The top two actors from the top-grossing movie of each year of the 1990s went on to appear in 185 movies from 2000 to 2009, and 129 from 2010 to 2019. The top two actors from the top-grossing movie of the 2000s went on to make only 101 movies from 2010 to 2019. So not only did the ’90s stars nearly double the next-decade output of the 2000s stars, but the ’90s stars were still more active two decades after their box-office heydays than the 2000s stars were one decade later. “There’s just greater longevity, frankly, of the people who are acting,” says Bruce Nash, founder of movie-industry database The Numbers. The most bankable actors, per his site’s current ranking, are Robert Downey Jr. and Sandra Bullock, both 57. But which is driving the trend: movie stars, or the movie business? Not to quash the suspense, but you know the drill: The answer is always “a bit of both.”
Ask industry sources, and you’ll get little pushback on the finding that lead actors, on average, are older than they used to be. (And not just in the sense that everyone who’s still living is older than they once were.) “People in Hollywood talk about this all the time,” says Matthew Belloni, founding partner and entertainment reporter at Puck (and host of Ringer show-business podcast The Town). Nash adds, “It does certainly feel as though we do have that trend.” Casting director Mike Page confirms, “It definitely does track.” And Joshua Lynn, president of Piedmont Media Research, says, “It’s definitely true, you see the same names now that you did 15-to-20-plus years ago on the list of bankable stars.” The question is why this has happened—and on that topic, you’re liable to hear a range of responses.
One common hypothesis pins the blame for younger actors’ failure to reach the same heights of bankability on the decline of the monoculture. “The fracturization of the culture means it’s much more difficult to launch stars,” says Belloni. “You look at what’s going on with the Top Gun guys right now. In a previous generation, Miles Teller, Glen Powell, maybe Jay Ellis, those guys would all be stars that could be the center of their own movie now. But now, not really.” (Unless, that is, it’s a Marvel movie—but we’ll get to that.) As Page puts it, “It’s harder to establish these megastars now, because so few people are viewing the exact same content.”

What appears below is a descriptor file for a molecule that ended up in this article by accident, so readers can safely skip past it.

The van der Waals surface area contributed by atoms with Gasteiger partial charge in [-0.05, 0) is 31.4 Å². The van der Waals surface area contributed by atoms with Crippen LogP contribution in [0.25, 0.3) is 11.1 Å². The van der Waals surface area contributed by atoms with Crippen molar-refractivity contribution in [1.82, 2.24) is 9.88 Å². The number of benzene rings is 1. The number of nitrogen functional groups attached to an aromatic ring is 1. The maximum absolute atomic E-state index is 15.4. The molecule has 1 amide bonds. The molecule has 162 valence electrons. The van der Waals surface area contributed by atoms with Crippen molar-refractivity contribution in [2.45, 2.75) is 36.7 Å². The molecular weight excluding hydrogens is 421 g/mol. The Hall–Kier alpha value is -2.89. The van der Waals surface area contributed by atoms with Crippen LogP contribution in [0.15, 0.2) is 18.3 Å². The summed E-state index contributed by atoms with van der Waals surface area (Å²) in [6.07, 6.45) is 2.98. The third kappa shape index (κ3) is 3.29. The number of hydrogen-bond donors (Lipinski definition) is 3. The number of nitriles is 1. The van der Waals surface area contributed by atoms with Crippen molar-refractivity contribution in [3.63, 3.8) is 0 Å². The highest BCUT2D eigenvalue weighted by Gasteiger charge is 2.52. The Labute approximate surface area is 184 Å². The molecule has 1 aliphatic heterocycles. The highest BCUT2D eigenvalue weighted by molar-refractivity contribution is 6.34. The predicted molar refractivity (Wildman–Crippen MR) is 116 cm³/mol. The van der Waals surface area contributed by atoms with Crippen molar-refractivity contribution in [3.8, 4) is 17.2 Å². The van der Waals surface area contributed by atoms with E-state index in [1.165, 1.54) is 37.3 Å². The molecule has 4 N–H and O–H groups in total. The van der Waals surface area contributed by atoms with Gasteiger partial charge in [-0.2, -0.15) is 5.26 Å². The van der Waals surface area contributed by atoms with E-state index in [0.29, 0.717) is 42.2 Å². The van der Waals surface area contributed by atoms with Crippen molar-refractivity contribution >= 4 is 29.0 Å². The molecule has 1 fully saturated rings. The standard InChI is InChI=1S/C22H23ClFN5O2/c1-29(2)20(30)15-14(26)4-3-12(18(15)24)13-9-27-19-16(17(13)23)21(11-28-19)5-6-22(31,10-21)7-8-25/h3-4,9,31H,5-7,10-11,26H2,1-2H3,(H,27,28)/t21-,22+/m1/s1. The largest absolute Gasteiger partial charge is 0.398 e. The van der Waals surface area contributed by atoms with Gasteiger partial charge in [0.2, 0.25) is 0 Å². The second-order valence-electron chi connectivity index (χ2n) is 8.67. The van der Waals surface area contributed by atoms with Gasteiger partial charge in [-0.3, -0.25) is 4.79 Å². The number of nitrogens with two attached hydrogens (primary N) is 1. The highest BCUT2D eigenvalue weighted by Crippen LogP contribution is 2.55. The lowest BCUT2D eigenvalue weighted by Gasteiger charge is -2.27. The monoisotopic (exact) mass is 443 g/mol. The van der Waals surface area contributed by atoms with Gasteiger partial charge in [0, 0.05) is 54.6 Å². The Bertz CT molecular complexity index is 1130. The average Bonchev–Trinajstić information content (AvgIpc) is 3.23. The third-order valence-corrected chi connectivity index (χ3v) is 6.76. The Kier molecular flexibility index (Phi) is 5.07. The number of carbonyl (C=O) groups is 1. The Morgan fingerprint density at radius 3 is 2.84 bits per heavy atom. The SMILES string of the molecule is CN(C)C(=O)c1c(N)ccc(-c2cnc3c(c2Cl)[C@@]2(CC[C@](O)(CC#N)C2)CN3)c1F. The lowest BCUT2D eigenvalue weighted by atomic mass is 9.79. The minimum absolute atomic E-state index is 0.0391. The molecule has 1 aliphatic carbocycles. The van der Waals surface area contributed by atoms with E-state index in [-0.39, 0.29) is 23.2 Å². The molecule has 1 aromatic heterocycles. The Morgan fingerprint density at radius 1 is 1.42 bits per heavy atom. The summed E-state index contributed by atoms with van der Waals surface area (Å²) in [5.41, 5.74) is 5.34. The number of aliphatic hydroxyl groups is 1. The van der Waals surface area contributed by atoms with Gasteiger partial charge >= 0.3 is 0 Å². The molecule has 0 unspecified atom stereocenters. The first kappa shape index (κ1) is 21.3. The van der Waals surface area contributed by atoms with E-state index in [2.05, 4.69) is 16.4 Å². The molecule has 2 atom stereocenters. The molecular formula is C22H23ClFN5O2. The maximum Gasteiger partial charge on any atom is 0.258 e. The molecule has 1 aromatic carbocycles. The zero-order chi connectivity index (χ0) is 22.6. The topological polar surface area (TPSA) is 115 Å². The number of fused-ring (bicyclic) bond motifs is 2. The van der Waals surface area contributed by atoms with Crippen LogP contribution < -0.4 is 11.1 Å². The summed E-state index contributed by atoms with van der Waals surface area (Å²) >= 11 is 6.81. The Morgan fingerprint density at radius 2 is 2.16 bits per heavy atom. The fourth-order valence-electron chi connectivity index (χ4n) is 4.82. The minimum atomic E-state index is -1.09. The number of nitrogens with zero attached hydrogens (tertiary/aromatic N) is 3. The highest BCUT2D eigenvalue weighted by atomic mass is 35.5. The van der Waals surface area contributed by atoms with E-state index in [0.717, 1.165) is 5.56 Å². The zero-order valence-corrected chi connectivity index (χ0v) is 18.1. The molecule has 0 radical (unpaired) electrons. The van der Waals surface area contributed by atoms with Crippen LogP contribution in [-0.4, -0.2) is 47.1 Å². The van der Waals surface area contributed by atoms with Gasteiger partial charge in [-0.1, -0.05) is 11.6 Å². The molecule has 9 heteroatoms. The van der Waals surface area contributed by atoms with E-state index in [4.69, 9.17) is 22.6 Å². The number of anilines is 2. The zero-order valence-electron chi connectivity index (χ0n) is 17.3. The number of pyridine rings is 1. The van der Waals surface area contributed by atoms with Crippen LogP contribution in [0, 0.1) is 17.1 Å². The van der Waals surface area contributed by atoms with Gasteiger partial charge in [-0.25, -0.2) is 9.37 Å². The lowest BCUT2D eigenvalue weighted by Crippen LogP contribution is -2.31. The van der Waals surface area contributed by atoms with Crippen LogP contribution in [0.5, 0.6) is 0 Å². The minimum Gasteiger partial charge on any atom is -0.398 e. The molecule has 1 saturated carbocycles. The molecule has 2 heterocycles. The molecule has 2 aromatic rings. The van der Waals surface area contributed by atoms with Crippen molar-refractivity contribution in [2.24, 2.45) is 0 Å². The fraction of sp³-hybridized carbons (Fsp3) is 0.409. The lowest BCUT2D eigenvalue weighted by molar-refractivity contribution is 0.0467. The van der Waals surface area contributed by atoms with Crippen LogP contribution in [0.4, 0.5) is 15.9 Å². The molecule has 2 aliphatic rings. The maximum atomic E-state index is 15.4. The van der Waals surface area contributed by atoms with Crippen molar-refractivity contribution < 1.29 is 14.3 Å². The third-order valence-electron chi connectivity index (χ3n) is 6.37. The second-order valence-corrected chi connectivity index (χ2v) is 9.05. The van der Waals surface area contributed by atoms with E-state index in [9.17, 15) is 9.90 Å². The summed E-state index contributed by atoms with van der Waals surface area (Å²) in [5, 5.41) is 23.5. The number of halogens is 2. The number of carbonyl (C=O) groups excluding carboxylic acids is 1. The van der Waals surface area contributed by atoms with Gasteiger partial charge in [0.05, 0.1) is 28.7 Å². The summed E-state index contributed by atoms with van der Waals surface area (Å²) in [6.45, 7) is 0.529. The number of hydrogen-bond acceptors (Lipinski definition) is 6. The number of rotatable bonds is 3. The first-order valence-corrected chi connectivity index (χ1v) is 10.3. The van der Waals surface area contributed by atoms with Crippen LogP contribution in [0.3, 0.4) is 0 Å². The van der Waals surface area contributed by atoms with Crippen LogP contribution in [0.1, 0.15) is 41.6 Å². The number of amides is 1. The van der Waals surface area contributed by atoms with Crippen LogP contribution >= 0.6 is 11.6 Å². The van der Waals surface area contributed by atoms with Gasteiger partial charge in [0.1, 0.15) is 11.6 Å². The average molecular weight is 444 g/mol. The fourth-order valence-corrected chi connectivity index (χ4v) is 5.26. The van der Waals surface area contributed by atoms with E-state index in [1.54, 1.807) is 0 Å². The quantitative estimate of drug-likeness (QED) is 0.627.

In other words, actors of Cruise’s vintage, who came of age as actors and celebrities in a pre-internet age with fewer entertainment options and less siloed media diets, attained a level of cultural penetration that would be far more difficult for any actor to replicate now. Members of that generation who built their public profiles in a more fame-friendly era may be better positioned to cut through the static of competing people and products than those who didn’t debut or break big early enough to establish that foothold. Consequently, the former may be more able—or perceived as more able—to attract an audience on the strength of their reputation, which would make them more in demand. “You’ll keep seeing the same names over and over, because they happened to exist at a time when ‘movie stars’ were a more important thing to our culture than they are now,” Lynn says. Whether you noticed or not, Neeson has pumped out 24 action movies since starring in Taken in 2008, when he was 55. Another ’90s star, Adam Sandler, has made 22 non-animated movies since the start of 2008—including more comedies than he had in his whole career up to that point—most of which were part of lucrative Netflix deals.